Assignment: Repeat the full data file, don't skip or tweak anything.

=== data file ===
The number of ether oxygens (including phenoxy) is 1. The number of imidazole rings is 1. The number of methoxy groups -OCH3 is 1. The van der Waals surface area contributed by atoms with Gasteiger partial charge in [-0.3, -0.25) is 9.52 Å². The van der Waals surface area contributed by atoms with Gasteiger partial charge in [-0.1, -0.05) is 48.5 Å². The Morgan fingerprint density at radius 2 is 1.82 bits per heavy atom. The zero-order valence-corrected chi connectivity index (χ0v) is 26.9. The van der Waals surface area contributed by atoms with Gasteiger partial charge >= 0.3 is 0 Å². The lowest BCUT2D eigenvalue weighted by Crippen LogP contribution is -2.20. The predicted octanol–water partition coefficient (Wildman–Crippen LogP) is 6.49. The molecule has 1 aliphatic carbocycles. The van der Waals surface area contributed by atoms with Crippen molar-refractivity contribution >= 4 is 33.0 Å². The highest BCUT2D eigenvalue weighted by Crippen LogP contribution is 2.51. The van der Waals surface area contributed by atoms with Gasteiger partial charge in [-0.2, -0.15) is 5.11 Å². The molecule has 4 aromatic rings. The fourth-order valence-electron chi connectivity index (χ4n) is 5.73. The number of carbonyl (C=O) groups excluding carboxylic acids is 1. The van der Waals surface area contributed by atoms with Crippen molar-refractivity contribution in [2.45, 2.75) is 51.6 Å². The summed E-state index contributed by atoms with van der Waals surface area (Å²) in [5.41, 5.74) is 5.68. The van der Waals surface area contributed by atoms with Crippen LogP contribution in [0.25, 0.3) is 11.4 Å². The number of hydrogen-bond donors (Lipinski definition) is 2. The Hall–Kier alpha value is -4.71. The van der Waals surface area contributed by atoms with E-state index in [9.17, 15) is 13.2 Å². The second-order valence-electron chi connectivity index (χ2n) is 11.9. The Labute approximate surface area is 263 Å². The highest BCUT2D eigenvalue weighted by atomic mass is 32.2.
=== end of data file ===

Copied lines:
The number of ether oxygens (including phenoxy) is 1. The number of imidazole rings is 1. The number of methoxy groups -OCH3 is 1. The van der Waals surface area contributed by atoms with Gasteiger partial charge in [-0.3, -0.25) is 9.52 Å². The van der Waals surface area contributed by atoms with Gasteiger partial charge in [-0.1, -0.05) is 48.5 Å². The Morgan fingerprint density at radius 2 is 1.82 bits per heavy atom. The zero-order valence-corrected chi connectivity index (χ0v) is 26.9. The van der Waals surface area contributed by atoms with Gasteiger partial charge >= 0.3 is 0 Å². The lowest BCUT2D eigenvalue weighted by Crippen LogP contribution is -2.20. The predicted octanol–water partition coefficient (Wildman–Crippen LogP) is 6.49. The molecule has 1 aliphatic carbocycles. The van der Waals surface area contributed by atoms with Crippen molar-refractivity contribution >= 4 is 33.0 Å². The highest BCUT2D eigenvalue weighted by Crippen LogP contribution is 2.51. The van der Waals surface area contributed by atoms with Gasteiger partial charge in [-0.2, -0.15) is 5.11 Å². The molecule has 4 aromatic rings. The fourth-order valence-electron chi connectivity index (χ4n) is 5.73. The number of carbonyl (C=O) groups excluding carboxylic acids is 1. The van der Waals surface area contributed by atoms with Crippen molar-refractivity contribution in [2.45, 2.75) is 51.6 Å². The summed E-state index contributed by atoms with van der Waals surface area (Å²) in [5.41, 5.74) is 5.68. The van der Waals surface area contributed by atoms with Crippen LogP contribution in [0.25, 0.3) is 11.4 Å². The number of hydrogen-bond donors (Lipinski definition) is 2. The Hall–Kier alpha value is -4.71. The van der Waals surface area contributed by atoms with E-state index in [9.17, 15) is 13.2 Å². The second-order valence-electron chi connectivity index (χ2n) is 11.9. The Labute approximate surface area is 263 Å². The highest BCUT2D eigenvalue weighted by atomic mass is 32.2.